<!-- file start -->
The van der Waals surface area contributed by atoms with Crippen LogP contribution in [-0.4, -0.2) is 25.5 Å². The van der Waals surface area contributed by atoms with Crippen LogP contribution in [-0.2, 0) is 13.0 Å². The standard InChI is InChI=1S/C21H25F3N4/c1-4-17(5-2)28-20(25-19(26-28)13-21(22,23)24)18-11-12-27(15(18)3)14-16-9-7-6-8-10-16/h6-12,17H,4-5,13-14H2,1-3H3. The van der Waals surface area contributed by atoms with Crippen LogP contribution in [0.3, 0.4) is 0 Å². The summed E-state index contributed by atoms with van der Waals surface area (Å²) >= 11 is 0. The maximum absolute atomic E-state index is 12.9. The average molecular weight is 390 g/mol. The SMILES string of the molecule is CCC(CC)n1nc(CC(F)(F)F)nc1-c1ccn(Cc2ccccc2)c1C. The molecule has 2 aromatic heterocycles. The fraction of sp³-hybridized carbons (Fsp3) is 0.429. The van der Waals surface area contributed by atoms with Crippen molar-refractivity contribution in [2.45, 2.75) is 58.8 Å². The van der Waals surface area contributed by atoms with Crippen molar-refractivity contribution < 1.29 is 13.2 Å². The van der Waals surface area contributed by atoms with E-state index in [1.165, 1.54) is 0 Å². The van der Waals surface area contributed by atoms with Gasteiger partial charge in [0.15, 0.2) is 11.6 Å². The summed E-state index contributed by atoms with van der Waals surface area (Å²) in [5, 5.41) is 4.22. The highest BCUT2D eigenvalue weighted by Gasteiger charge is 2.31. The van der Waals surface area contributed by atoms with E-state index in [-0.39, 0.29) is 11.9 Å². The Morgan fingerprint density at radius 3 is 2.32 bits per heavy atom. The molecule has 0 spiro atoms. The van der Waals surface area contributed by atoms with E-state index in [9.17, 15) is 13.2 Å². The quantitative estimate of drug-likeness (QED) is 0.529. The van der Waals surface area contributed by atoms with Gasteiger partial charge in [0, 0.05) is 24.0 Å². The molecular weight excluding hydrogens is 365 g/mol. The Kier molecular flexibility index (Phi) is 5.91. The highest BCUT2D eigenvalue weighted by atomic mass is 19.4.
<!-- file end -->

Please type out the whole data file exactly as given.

The van der Waals surface area contributed by atoms with Crippen LogP contribution in [-0.4, -0.2) is 25.5 Å². The van der Waals surface area contributed by atoms with Crippen LogP contribution in [-0.2, 0) is 13.0 Å². The standard InChI is InChI=1S/C21H25F3N4/c1-4-17(5-2)28-20(25-19(26-28)13-21(22,23)24)18-11-12-27(15(18)3)14-16-9-7-6-8-10-16/h6-12,17H,4-5,13-14H2,1-3H3. The van der Waals surface area contributed by atoms with Crippen LogP contribution in [0.3, 0.4) is 0 Å². The summed E-state index contributed by atoms with van der Waals surface area (Å²) >= 11 is 0. The maximum absolute atomic E-state index is 12.9. The average molecular weight is 390 g/mol. The SMILES string of the molecule is CCC(CC)n1nc(CC(F)(F)F)nc1-c1ccn(Cc2ccccc2)c1C. The molecule has 2 aromatic heterocycles. The fraction of sp³-hybridized carbons (Fsp3) is 0.429. The van der Waals surface area contributed by atoms with Crippen molar-refractivity contribution in [2.45, 2.75) is 58.8 Å². The van der Waals surface area contributed by atoms with Crippen molar-refractivity contribution < 1.29 is 13.2 Å². The van der Waals surface area contributed by atoms with E-state index in [1.165, 1.54) is 0 Å². The van der Waals surface area contributed by atoms with Gasteiger partial charge in [0.15, 0.2) is 11.6 Å². The summed E-state index contributed by atoms with van der Waals surface area (Å²) in [5, 5.41) is 4.22. The highest BCUT2D eigenvalue weighted by Gasteiger charge is 2.31. The van der Waals surface area contributed by atoms with E-state index in [-0.39, 0.29) is 11.9 Å². The Morgan fingerprint density at radius 3 is 2.32 bits per heavy atom. The molecule has 0 spiro atoms. The van der Waals surface area contributed by atoms with E-state index in [9.17, 15) is 13.2 Å². The quantitative estimate of drug-likeness (QED) is 0.529. The van der Waals surface area contributed by atoms with Gasteiger partial charge in [0, 0.05) is 24.0 Å². The molecular weight excluding hydrogens is 365 g/mol. The Kier molecular flexibility index (Phi) is 5.91. The highest BCUT2D eigenvalue weighted by atomic mass is 19.4.